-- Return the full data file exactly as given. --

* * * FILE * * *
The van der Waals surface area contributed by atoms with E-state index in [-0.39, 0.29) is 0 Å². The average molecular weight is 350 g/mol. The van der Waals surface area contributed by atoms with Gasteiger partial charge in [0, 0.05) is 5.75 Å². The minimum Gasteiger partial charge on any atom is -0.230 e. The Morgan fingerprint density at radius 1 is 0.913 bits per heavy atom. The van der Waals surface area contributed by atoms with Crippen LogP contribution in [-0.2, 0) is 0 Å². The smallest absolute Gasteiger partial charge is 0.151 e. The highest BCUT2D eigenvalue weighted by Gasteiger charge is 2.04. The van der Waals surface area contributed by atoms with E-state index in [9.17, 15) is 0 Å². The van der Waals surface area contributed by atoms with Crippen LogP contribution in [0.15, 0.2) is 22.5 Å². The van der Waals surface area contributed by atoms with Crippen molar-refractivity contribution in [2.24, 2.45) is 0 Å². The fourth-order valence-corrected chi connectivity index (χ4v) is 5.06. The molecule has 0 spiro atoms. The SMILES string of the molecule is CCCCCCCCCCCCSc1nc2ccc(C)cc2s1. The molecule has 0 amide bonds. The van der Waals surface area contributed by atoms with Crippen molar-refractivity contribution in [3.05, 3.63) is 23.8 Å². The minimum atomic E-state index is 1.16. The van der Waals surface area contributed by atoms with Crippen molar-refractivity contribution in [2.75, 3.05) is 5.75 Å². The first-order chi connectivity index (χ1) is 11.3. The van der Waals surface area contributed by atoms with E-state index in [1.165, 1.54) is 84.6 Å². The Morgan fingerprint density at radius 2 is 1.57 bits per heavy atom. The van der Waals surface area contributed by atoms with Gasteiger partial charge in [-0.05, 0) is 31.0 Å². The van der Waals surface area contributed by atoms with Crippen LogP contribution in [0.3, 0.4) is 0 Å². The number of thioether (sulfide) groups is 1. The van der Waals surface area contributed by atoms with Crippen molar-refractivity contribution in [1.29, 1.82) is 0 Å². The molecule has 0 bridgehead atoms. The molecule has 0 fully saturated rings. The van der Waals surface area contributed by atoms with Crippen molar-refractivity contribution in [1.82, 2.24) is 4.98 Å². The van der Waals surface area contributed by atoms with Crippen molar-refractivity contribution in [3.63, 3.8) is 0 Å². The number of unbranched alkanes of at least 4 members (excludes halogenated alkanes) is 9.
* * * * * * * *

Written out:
The van der Waals surface area contributed by atoms with E-state index in [-0.39, 0.29) is 0 Å². The average molecular weight is 350 g/mol. The van der Waals surface area contributed by atoms with Gasteiger partial charge in [0, 0.05) is 5.75 Å². The minimum Gasteiger partial charge on any atom is -0.230 e. The Morgan fingerprint density at radius 1 is 0.913 bits per heavy atom. The van der Waals surface area contributed by atoms with Crippen LogP contribution in [-0.2, 0) is 0 Å². The smallest absolute Gasteiger partial charge is 0.151 e. The highest BCUT2D eigenvalue weighted by Gasteiger charge is 2.04. The van der Waals surface area contributed by atoms with E-state index in [9.17, 15) is 0 Å². The van der Waals surface area contributed by atoms with Crippen LogP contribution in [0.15, 0.2) is 22.5 Å². The van der Waals surface area contributed by atoms with Crippen molar-refractivity contribution in [2.24, 2.45) is 0 Å². The fourth-order valence-corrected chi connectivity index (χ4v) is 5.06. The molecule has 0 spiro atoms. The SMILES string of the molecule is CCCCCCCCCCCCSc1nc2ccc(C)cc2s1. The molecule has 0 amide bonds. The van der Waals surface area contributed by atoms with Crippen molar-refractivity contribution in [3.05, 3.63) is 23.8 Å². The minimum atomic E-state index is 1.16. The van der Waals surface area contributed by atoms with Crippen molar-refractivity contribution in [2.75, 3.05) is 5.75 Å². The first-order chi connectivity index (χ1) is 11.3. The van der Waals surface area contributed by atoms with E-state index in [1.165, 1.54) is 84.6 Å². The Morgan fingerprint density at radius 2 is 1.57 bits per heavy atom. The van der Waals surface area contributed by atoms with Gasteiger partial charge in [-0.05, 0) is 31.0 Å². The van der Waals surface area contributed by atoms with Crippen LogP contribution in [0.3, 0.4) is 0 Å². The number of thioether (sulfide) groups is 1. The van der Waals surface area contributed by atoms with Crippen molar-refractivity contribution in [1.29, 1.82) is 0 Å². The molecule has 0 bridgehead atoms. The molecule has 0 fully saturated rings. The van der Waals surface area contributed by atoms with Crippen molar-refractivity contribution in [1.82, 2.24) is 4.98 Å². The van der Waals surface area contributed by atoms with Crippen molar-refractivity contribution in [3.63, 3.8) is 0 Å². The number of unbranched alkanes of at least 4 members (excludes halogenated alkanes) is 9.